Metallica’s lyrics were introduced into the trial as evidence, which is objectionable. They have nothing to do with Satanism or devil worship. When Bruce and I were editing Paradise Lost, we used their track as [temporary] music. We plan to hire a composer, since Metallica has never sold the rights to their music. We did a rough mid-term 1992 clip. I said, “Let’s contact Metallica and see what happens.” I sent a fax to Metallica’s manager, Cliff Burnstein, who obviously liked Brother’s Keeper. They said, “We believe in careers, your movies are great, you can have our music.” They didn’t charge us for it.

Metallica Healing CourseDamien Echols’ 1993 mug shot as seen in Paradise Lost.

Berlinger’s first foray into theatrical filmmaking, a 2000 Sequel to The Blair Witch Project , so-so, but

Metallica: Some Kind His behind-the-scenes account Monster returned to the origin of the doctor, and the relationship with Sinofsky was once in crisis.

DP Bob Richman shot Metallica’s James Hetfield some kind of monster for Berlinger and Sinofsky. IFC Films/Courtesy Everett collect

Cliff, Bruce, and I talked about a Metallica movie, but it never came to fruition. Bruce and I parted ways. I went on to direct one of the greatest disasters in film history: the sequel to The Blair Witch Project . I thought my career was over.

My wife gave me Paradise Lost

. “Remind yourself that you’re a good filmmaker,” she says. The opening sequence features an aerial shot of the murder scene from Metallica’s “Welcome Home (Sanitarium).” So I called [drummer] Lars Ulrich. “Do you guys want to do that documentary?” I flew to San Francisco; when I landed, Lars said, “[Bass player] Jason Newsted just quit the band, it was a bad show, not sure if there’s a record now. Sorry, Dude.”

But after that, I forced my way into their first session, which was a therapy session, and convinced them to let us film them. Like the band, Bruce and I were in a creative crisis, and feelings were hurt. I told him, “We can heal our relationship,” and we did. Sadly, shortly after the film ended, Bruce’s diabetes began to take over his life, and he died at 2015.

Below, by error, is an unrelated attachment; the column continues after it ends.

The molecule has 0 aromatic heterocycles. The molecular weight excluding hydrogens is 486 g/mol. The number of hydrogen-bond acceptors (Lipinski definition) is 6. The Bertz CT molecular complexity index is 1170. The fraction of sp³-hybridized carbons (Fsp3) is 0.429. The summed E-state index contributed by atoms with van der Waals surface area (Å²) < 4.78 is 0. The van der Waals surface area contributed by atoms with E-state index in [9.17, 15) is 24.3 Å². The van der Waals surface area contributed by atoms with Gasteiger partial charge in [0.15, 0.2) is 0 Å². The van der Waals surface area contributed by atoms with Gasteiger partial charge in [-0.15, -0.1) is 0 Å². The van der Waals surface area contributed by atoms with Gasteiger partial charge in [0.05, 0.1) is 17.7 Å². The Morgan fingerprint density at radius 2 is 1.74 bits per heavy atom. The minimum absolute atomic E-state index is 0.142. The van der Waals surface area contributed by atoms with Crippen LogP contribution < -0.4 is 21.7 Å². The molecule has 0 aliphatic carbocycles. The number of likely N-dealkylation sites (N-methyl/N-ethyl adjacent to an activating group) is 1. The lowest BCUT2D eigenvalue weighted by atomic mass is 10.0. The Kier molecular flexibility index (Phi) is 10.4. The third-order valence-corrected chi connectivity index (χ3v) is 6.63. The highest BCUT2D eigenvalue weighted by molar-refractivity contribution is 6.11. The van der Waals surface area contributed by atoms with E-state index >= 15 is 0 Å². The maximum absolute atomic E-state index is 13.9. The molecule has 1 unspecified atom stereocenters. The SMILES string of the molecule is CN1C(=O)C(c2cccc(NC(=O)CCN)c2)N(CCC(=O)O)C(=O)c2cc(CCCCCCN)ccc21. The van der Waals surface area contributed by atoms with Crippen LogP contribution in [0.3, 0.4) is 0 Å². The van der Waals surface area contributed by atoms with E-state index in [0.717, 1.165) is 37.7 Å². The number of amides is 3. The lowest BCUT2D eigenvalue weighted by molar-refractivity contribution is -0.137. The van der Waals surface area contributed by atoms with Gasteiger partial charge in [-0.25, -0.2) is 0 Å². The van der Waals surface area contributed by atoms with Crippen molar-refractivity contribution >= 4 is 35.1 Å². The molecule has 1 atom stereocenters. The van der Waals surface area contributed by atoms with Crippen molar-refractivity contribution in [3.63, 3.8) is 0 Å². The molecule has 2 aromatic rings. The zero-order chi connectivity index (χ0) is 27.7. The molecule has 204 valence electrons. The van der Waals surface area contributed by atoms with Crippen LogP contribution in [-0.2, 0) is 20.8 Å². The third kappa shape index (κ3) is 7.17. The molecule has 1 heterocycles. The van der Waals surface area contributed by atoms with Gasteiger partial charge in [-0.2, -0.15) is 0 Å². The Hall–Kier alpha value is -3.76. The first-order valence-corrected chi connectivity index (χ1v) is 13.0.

Netflix’s killer conversationJoe Berlinger

Berlinger at found a new way out Netflix with his Conversations With a Killer series explores Ted Bundy, Jeffrey Dahmer and John Wayne Gacy.

Journalist Stephen Michaud interviewed Ted Bundy on death row for the book Ted Bundy ): Conversation with killer in 1296. He contacted me at 1996 and said, “I have all these interviews Tape. Do you think there’s something here?” Even as an unreliable narrator, Bundy offers a deep window into the psyche of a serial killer. I pitched this idea to Netflix – we’re years past the current serial killer craze – and I can’t imagine it becoming the platform in #1 unscripted series .

Whenever I take on a serial killer themed project , I always ask myself, “What is a social justice lens?” For Jeffrey Dahmer and John Wayne Gacy, they made marginalized communities — gay men victims and people of color. When I was with Bundy, I asked my college-age daughters, “Have you guys heard of him?” And no. That’s what prompted me to retell his story for The Netflix Generation.

Bringing conspiracy theories out of the shadows

for him The current Peacock collection,

Shadowland, was inspired by reports from the

Atlantic that Berlinger traveled throughout Across the country, learn what fuels the conspiracy theories that divide America.

Conspiracy theories have two perspectives, and understanding them is the only way to solve the problem at hand. It’s almost a cliché, but democracy is very dangerous. It is a system where people with different perspectives come together and agree on what is best for the collective good. We cannot do this if we see each other as our true enemy. Unless we learn to see each other as three-dimensional human beings again, we will see democracy die in this country.


From left: Bollinger’s current production and directing work Netflix includes document features Ghislaine Maxwell: Filthy Rich ; documentary series Crime Scene: Texas Killing Fields; and Madoff: Monsters of Wall Street,

Early Bow’s series2022.

Courtesy of Netflix(2); Stephen Chernin/Getty Images

This story first appeared in November Issue of The Hollywood Reporter Magazine. Click here to subscribe.